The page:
Here is a stimulatingly well-contrasted programme. Each sonata benefits from Angela Hewitt's beautifully clean-cut pianistic command, in which every score marking is placed within a precisely articulated interpretative overview. The occasional pile-driver sforzando, notably in Op 2 No 2, should be blamed on recording resonance rather than performer overkill. Slow-movement timings may look surprisingly spacious on paper—her Op 10 No 1 Adagio slower than Claudio Arrau's—but nothing drags: everything adds up.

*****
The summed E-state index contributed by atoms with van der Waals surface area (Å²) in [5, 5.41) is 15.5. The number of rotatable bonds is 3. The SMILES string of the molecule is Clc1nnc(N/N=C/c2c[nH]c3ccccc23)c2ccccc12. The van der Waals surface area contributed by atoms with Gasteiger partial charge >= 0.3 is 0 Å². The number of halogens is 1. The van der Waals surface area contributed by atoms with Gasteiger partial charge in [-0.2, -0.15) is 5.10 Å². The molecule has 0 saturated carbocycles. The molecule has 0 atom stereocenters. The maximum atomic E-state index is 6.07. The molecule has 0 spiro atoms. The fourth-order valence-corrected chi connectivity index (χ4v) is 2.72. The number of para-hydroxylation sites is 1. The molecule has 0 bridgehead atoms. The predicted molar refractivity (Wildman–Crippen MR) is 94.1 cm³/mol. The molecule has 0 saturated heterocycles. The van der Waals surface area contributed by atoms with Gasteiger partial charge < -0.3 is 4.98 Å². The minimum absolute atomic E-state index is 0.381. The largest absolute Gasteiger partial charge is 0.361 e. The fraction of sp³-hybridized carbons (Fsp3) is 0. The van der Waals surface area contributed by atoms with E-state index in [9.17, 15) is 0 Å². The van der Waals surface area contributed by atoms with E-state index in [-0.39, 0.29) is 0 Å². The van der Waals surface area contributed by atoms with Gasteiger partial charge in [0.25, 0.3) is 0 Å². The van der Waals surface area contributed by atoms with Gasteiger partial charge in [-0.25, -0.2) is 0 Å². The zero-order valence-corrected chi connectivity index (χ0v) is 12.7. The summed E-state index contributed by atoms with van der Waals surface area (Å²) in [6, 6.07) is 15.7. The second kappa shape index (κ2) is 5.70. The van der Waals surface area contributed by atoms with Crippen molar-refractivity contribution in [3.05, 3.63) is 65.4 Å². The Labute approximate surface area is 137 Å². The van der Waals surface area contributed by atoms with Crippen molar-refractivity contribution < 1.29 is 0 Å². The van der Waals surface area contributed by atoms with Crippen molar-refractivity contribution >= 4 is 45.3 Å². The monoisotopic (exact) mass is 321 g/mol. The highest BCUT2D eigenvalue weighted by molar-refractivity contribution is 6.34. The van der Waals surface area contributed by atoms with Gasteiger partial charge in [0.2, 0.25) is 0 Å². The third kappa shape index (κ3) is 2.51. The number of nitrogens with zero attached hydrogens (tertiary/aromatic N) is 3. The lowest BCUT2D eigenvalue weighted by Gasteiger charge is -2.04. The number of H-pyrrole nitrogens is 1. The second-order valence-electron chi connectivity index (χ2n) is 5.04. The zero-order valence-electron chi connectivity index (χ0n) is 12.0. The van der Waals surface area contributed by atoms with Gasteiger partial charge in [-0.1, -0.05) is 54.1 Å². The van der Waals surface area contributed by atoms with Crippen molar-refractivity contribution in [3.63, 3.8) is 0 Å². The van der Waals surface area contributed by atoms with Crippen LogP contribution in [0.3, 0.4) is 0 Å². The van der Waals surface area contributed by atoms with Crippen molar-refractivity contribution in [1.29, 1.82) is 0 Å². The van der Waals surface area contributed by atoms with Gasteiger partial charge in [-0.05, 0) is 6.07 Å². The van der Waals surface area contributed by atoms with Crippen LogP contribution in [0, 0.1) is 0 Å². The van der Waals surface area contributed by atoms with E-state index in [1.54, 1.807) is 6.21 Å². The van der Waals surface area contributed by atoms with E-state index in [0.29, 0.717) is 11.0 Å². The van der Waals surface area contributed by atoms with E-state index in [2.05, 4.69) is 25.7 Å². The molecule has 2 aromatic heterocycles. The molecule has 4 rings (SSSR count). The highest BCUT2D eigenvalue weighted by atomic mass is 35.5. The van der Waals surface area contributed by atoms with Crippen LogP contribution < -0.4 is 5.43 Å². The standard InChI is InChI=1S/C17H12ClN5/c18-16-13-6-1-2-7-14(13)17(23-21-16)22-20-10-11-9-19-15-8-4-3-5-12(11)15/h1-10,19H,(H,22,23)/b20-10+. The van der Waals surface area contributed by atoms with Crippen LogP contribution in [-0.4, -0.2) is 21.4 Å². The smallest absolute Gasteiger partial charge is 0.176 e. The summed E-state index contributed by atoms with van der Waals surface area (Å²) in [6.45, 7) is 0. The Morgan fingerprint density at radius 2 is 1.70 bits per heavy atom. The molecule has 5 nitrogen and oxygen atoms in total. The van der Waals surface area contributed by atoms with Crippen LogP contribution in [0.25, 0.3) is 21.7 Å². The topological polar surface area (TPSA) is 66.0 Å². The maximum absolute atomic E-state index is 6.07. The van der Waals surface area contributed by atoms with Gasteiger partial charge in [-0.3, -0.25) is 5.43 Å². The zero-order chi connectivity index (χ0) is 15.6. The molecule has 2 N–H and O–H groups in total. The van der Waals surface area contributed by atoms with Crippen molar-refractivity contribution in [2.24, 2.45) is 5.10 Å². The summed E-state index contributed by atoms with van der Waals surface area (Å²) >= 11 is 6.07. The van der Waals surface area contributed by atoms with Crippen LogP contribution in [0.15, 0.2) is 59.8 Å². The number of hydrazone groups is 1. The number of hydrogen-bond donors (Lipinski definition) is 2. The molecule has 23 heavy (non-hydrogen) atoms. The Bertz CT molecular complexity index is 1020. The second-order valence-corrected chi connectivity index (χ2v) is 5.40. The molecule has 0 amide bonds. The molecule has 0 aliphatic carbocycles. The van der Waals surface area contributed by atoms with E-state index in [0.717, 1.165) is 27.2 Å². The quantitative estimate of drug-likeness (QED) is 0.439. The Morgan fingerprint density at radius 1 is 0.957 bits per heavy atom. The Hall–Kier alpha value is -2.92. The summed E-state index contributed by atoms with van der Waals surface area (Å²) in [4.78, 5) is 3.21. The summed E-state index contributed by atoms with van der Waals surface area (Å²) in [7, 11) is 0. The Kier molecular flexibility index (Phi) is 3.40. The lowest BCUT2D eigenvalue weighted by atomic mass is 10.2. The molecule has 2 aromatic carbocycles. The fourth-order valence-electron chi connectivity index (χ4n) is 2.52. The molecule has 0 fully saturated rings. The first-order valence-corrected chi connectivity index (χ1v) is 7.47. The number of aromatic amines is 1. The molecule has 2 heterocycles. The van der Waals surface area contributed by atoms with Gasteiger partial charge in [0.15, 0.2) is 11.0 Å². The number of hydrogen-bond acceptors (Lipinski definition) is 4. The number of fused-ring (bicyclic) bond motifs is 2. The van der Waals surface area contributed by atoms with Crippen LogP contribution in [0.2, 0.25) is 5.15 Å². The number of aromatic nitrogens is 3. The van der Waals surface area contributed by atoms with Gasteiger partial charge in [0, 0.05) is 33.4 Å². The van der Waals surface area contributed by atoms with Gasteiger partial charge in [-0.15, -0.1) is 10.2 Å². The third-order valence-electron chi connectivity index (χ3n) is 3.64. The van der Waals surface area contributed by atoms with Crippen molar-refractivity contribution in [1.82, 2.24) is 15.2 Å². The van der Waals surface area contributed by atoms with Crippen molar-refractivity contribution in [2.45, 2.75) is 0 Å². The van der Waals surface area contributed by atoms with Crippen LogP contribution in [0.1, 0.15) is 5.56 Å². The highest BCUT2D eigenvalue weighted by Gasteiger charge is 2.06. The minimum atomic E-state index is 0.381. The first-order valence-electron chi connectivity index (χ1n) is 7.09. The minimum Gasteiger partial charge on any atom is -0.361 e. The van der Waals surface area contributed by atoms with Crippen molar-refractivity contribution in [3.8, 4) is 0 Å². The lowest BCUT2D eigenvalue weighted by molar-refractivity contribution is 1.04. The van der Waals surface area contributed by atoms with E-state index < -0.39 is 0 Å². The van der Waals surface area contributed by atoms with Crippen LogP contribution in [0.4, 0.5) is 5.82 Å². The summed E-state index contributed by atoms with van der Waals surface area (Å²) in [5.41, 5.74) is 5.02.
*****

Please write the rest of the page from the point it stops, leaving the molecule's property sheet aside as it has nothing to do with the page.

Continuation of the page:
In each sonata, however, I soon longed for something more than coolly lucid expertise: for more Beethovenian impetuosity, expressive warmth, emotional engagement. In Op 2 No 2 it was to Stephen Kovacevich, so alive to the first movement's punchy vivacity, and Murray Perahia, his Largo appassionato so full of unforced tenderness, that I turned for those missing 'extra dimensions'. Likewise to Artur Schnabel's ancient Op 10 No 1, with its unique con brio dash and zest, and Solomon's incomparably profound 1956 Op 110. The pick of these Hyperion performances is probably Op 78, finely poised and flowing, but even here the 'and yet' factor soon intrudes.